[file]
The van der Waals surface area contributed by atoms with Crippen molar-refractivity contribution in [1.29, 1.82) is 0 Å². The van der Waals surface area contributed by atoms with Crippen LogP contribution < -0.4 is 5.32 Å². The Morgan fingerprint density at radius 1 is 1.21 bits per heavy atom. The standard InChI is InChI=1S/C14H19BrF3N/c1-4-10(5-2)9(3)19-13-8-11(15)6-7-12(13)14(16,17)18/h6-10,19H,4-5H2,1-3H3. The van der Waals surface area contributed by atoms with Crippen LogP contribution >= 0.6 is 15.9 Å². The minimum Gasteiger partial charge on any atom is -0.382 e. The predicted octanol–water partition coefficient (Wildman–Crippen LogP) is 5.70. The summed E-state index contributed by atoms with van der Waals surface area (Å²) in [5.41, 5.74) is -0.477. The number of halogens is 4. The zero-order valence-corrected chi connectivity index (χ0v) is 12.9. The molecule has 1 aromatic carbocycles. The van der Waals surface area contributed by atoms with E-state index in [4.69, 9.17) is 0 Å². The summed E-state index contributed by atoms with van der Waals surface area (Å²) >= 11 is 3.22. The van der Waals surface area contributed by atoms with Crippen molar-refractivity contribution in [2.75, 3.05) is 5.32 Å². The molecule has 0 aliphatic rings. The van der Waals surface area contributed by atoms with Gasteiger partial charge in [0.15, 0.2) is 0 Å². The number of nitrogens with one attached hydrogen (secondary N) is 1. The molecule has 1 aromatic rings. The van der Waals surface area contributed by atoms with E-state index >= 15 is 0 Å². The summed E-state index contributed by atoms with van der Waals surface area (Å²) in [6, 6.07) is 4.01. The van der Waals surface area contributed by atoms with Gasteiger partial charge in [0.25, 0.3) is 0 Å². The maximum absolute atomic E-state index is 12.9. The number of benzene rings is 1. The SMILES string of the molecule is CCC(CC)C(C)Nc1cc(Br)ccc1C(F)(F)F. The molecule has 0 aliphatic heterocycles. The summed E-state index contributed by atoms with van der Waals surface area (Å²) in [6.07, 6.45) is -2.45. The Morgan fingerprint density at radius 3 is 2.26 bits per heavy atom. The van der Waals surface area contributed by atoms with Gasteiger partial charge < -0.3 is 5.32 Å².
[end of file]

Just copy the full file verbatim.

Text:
The van der Waals surface area contributed by atoms with Crippen molar-refractivity contribution in [1.29, 1.82) is 0 Å². The van der Waals surface area contributed by atoms with Crippen LogP contribution < -0.4 is 5.32 Å². The Morgan fingerprint density at radius 1 is 1.21 bits per heavy atom. The standard InChI is InChI=1S/C14H19BrF3N/c1-4-10(5-2)9(3)19-13-8-11(15)6-7-12(13)14(16,17)18/h6-10,19H,4-5H2,1-3H3. The van der Waals surface area contributed by atoms with Crippen LogP contribution >= 0.6 is 15.9 Å². The minimum Gasteiger partial charge on any atom is -0.382 e. The predicted octanol–water partition coefficient (Wildman–Crippen LogP) is 5.70. The summed E-state index contributed by atoms with van der Waals surface area (Å²) in [5.41, 5.74) is -0.477. The number of halogens is 4. The zero-order valence-corrected chi connectivity index (χ0v) is 12.9. The molecule has 1 aromatic carbocycles. The van der Waals surface area contributed by atoms with E-state index in [4.69, 9.17) is 0 Å². The summed E-state index contributed by atoms with van der Waals surface area (Å²) >= 11 is 3.22. The van der Waals surface area contributed by atoms with Crippen molar-refractivity contribution in [2.75, 3.05) is 5.32 Å². The molecule has 0 aliphatic rings. The van der Waals surface area contributed by atoms with Gasteiger partial charge in [0.15, 0.2) is 0 Å². The number of nitrogens with one attached hydrogen (secondary N) is 1. The molecule has 1 aromatic rings. The van der Waals surface area contributed by atoms with E-state index >= 15 is 0 Å². The summed E-state index contributed by atoms with van der Waals surface area (Å²) in [6, 6.07) is 4.01. The van der Waals surface area contributed by atoms with Gasteiger partial charge in [0.25, 0.3) is 0 Å². The maximum absolute atomic E-state index is 12.9. The number of benzene rings is 1. The SMILES string of the molecule is CCC(CC)C(C)Nc1cc(Br)ccc1C(F)(F)F. The molecule has 0 aliphatic heterocycles. The summed E-state index contributed by atoms with van der Waals surface area (Å²) in [6.07, 6.45) is -2.45. The Morgan fingerprint density at radius 3 is 2.26 bits per heavy atom. The van der Waals surface area contributed by atoms with Gasteiger partial charge < -0.3 is 5.32 Å².